The Gorilla Robot- All work and no play is bad for the PM

It was dark… very dark.

The darkness would have been complete, save for the blue-tinged glow coming from my monitor. With an annoyed sigh, I reached over and flicked on my desk lamp, restoring a moderate pool of light to my desk. I really hated it when the janitors turned off all the lights when they left. Didn’t they know people were trying to work?

“I’m pretty sure that’s singular not plural.”

Suppressing a groan I peered into the darkness beyond my desk. “What now, Hogarth?”

His black fur made him all but invisible until he ambled into small pool of light given off by my lamp . “I was just saying I think it’s singular. There isn’t anyone else in the building.”


Hogarth gave a shrug. “Well it is 11:00 pm.”


“Most humans might consider that a reasonable time for no one to still be working.”

I rubbed the bridge of my nose and desperately wished for my personal gorilla to make like a banana and split. “Why are you here, Hogarth? I’ve got another three hundred emails to process through and then I have the quarterly status report to work on.”

“The quarterly that’s due in two weeks?” He asked.

“Yes, I want to get an early start.”

“At 11:00 pm?”

I looked up in annoyance. “Was there something you wanted?”

Hogarth nodded. “Oh, yeah. A new code of conduct was just put out by the HR monkeys. ” He laid a vellum scroll down on my desk and carefully unrolled it to reveal three lines in elegant calligraphy (Leave it to the HR monkeys to go overboard on communications). I leaned over to read the new code of conduct.

 1.    You may not injure a human being or, through inaction, allow a human being to come to harm.

2.    You must obey the orders given to you by human beings, except where such orders would conflict with the First Law.

3.    You must protect your own existence as long as such protection does not conflict with the First or Second Laws.

I stared up at my gorilla in confusion. “Hogarth, these are Azimov’s Three Laws of Robotics

He nodded ever so sagely. “Yes, yes they are.”

“But I’m not a robot, I’m a human.”

He cocked his head to the side “Really?”


Meet Peet.

Peet’s my horse. Or as I often think of him, my four legged stress relief valve. When Peet and I are cantering up a hill, at close to twenty miles an hour, the last thing on my mind is anything to do with work. In fact I learned early on that you don’t even try to think about work when on horseback. If you let your mind wander, your horse can and will obligingly steer you into a tree (because you told him to when you weren’t paying attention to your hands and legs).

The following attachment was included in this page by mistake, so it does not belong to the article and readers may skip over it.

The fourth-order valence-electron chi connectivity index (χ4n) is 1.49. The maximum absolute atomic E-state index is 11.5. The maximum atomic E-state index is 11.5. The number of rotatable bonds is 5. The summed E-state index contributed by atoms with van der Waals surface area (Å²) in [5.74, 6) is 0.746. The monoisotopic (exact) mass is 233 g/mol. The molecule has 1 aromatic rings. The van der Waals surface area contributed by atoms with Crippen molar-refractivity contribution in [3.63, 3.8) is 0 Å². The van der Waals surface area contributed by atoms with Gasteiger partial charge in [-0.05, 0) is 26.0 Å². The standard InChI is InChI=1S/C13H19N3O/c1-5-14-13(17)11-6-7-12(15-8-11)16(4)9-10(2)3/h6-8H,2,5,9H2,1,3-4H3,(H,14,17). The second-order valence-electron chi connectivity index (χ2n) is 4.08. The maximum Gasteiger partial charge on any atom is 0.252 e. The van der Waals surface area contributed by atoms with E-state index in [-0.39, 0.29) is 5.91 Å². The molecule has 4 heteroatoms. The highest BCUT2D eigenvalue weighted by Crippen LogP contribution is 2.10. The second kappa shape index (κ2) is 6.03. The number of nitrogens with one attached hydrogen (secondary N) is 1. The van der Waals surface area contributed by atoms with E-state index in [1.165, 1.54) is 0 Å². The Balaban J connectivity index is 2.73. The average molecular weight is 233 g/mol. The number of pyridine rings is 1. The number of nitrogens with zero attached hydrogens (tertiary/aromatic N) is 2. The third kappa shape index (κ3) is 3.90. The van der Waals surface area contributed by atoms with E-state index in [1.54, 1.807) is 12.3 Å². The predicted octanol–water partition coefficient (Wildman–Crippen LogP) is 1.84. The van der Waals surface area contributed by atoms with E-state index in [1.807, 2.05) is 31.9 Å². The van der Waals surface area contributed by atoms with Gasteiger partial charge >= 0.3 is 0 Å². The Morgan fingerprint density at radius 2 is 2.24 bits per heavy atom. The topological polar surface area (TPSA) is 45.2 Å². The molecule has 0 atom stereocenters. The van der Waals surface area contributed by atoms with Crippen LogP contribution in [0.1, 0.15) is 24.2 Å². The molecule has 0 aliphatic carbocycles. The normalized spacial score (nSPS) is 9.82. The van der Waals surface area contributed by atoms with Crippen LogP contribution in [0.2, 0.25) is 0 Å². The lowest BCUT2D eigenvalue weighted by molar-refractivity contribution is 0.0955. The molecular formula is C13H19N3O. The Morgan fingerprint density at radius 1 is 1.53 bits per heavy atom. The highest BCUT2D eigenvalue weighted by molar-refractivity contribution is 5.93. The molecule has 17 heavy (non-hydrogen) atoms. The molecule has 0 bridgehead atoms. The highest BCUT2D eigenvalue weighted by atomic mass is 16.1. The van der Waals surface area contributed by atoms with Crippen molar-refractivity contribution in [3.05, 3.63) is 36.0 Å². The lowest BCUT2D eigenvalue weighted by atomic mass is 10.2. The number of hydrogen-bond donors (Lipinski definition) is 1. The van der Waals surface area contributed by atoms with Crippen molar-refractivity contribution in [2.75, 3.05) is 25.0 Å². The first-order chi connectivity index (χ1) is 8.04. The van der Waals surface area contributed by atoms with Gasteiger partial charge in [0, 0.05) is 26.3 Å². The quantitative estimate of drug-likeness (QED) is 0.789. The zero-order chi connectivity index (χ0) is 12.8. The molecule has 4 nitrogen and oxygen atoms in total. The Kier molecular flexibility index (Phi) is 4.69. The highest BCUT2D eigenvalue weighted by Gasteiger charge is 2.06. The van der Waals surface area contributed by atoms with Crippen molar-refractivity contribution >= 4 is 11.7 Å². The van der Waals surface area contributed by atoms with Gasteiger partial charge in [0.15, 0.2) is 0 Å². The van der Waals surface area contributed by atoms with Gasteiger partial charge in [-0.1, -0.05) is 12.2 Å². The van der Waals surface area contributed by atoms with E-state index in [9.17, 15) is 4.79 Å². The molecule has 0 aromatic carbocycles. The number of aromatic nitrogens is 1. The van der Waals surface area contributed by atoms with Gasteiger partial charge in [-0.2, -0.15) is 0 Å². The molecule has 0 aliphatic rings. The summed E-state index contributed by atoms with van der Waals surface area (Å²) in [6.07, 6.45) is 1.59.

I remember when I first got Peet. I’d never owned a horse before and could count on two hands the number of times I’d ridden one. (Now you might wonder why on earth I was buying a horse, but I learned a long time ago to listen to my incredible wife and this was another of those times I did.) About three months after I’d bought him, one of my co-workers commented to me how much calmer I seemed. Only three months as a horse owner and it had already had a profound effect on me. Now, years later, I find it hard to imagine not having a horse and being able to escape everything by saddling up and heading out on the trail for an hour or more.

If Hogarth and Peet have not explained my point well enough, let me quote James Howell’s famous proverb.

 “All work and no play makes Jack a dull boy.”

Let’s take a moment to examine Parkinson’s Law, “Work expands so as to fill the time available for its completion.”  As knowledge workers we live in the depths of this law day in and day out. I can come to the office at 5:00 am, work straight through to 8:00 pm and still be guaranteed that there will be more work for me to do tomorrow. I will never catch up. There will always be one more email, one more report, one more meeting.  Parkinson’s Law will always fill any time you give it with more work.

So don’t give it more time.

It’s up to you to set the boundaries. It’s up to you to realize that you can often be more effective, by doing less. Peter Taylor wrote two books on this entire concept, the Lazy Project Manager and the Lazy Winner, both of which I can recommend as worth the read.

Don’t believe Peter? How about your eye doctor? Anyone who’s worked with computers for any length of time has probably seen the recommendations to look away from your computer every few minutes. If you keep them fixed on the screen all day, you are exposing yourself to huge headaches and possibly wearing out your poor eyes so that they need glasses (or stronger prescriptions for those of us already spectacled).

At the end of the day I can’t offer you any pithy words of wisdom or sure fire management techniques (learned from people far smarter than I). At the end of the day all I can do is say one thing.

“Go home!”


4 thoughts on “The Gorilla Robot- All work and no play is bad for the PM

  1. Pingback: 105- Where the Gorilla Looks, the Gorilla Goes | The Gorilla Coach

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